by Kalynn Huffman Brower
When I asked award-winning independent filmmakers at Heartland about the development of their ideas, whether seasoned pro or high school novice, this is what they said:
“It’s a film I had to make.”
“Every day when I woke up and again when I went back to sleep, this story is all I could think about.”
“We made a film our grandkids would want to see.”
“It was such a great story a story I wanted to see on the screen.”
“I realized if the film was going to get made, I was going to have to do it.”
Every filmmaker said some variation of the above, yet each film at the 2005 Heartland Film Festival is unique. The obvious differences are format and length, ranging from animated and live-action shorts to feature-length motion pictures to an array of documentary films, including historical, nature, and biographical portraits.
Within the broader categories each of the films has its own personal stamp, too, a special flavor, a rich texture. One of the greatest pleasures of festival going is the opportunity to sample the enormous variety of cinematic storytelling. Here’s a few of the 24 truly moving pictures I’ve seen:
A SILENT NIGHT (student short by Andy Nguyen) takes place in Viet Nam in 1972 during the darkest hour of the war. The treachery of a mine field, the fear lurking in the night shadows, all is overcome one Christmas eve when a Vietnamese boy meets an American Soldier and a Buddhist monk plays a beloved Christmas carol.
Beautifully photographed and scored, PEARL DIVER (dramatic feature written and directed by Sidney King) tells the story of two sisters. As young girls they are inseparable, until they witness two men kill their mother. The tragic loss pulls them apart and shuts off their ability to communicate. As adults, when a life-threatening accident strikes their family, their love brings them together again.
SOMETHING TO CHEER ABOUT (written, produced and directed by Betsy Blankenbaker) is an historical documentary that chronicles the inspiring story of the 1955 Crispus Attucks High School basketball team. They were poor boys from the poorest neighborhood of Indianapolis, and as an all-black team they regularly encountered racial prejudice from the white referees.
Despite the crushing obstacles, Coach Ray Crowe led them to the Indiana state championship. Not only did they rise above hate and fear, they invigorated the game, bringing street moves onto the court, making basketball a more exciting sport. Moves like the fast break and the pick, standard in today’s game, were invented by Crowe and his team.
KATHRYN celebrates the life of an extraordinary woman, Kathryn Tucker Windham. Writer-producer-director Norton Dill filmed her daily activities for two years and discovered her story. Odd as it may sound, the feature documentary with occasional bad focus and audio interference was for me the most truly moving picture that I’ve seen so far. True, I have particular affection for storytellers, and Kathryn is a consummate storyteller, ghost stories among her favorites. Dill faithfully records the life and thoughts of a truly authentic person. Kathryn Tucker Windham has led an extraordinary life for eight decades. A Southern woman, a pioneering journalist, a community builder, a life force who inspires everyone she encounters. The ingredients are there and this film captures far more than the sum of its parts.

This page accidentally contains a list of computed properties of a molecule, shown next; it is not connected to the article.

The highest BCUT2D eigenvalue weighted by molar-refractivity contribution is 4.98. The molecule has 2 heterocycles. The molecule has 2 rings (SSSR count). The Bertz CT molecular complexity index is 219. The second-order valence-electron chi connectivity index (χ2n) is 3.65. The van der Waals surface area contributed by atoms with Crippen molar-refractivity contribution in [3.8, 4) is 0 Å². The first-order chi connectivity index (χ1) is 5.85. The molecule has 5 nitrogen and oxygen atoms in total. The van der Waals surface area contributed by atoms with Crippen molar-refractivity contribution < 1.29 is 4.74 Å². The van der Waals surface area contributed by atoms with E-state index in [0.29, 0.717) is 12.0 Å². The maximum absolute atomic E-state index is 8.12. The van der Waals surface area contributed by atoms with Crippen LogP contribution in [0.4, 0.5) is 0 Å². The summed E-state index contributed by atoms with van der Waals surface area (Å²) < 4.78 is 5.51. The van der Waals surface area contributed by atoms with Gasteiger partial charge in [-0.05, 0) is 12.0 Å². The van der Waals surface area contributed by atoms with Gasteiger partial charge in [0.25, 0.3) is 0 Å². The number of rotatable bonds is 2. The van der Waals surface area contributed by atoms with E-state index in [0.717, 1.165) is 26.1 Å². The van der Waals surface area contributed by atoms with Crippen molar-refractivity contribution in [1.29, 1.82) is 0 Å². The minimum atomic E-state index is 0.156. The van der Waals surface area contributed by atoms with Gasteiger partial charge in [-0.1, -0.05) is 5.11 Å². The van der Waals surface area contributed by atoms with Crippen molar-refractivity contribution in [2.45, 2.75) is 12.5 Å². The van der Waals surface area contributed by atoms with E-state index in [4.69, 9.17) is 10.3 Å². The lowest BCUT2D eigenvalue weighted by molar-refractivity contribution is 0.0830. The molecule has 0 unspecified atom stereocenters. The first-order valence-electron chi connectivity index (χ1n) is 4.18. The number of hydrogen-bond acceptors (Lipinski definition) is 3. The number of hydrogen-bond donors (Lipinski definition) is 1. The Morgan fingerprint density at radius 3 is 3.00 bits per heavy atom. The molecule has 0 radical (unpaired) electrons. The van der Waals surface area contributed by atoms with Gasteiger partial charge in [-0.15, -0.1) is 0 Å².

It’s a little early in the year for a Christmas movie, but the Sunday matinee, 12 DOGS OF CHRISTMAS, was a delightful movie made in the spirit of the old TV show /Spanky and Our Gang/ “Let’s put on a show!” That’s what the young characters in the story did when they were faced with a mean-spirited dog catcher. What else could the kids do to save the town’s dogs? And to hear the producer and director tell their own story, that’s what they did, too.
Rather than wade through the arduous process of studio approval (often taking years, usually ending in a no-go red light), Ken Kragen (producer) and Kieth Merrill (director) seized their own opportunity. Putting second mortgages on their own homes, working outside the Hollywood studio system, asking daughters to write and perform, sons to produce, all their young friends to join in. That’s how they created a wonderful, high-quality family picture, a picture they wanted to see, a film they knew their grandkids would want to see.
Each of the independent filmmakers at Heartland had a similar story. Andy Nguyen’s parents paid for his airfare to VietNam. Once there the cast and crew helped him make his film, all of them working for free.
Another student wrote family and friends asking that rather than send a wedding gift they may have planned, instead she wanted financial assistance for her thesis film. Betsy Blankenbaker poured profits she made on her previous documentary into SOMETHING TO CHEER ABOUT and she’s using this documentary to finance a feature film of the same story.
As long as filmmakers are passionate about their stories, they’ll make their movies.
If audience response is the surest way to gauge success, who needs a studio to produce a truly moving picture?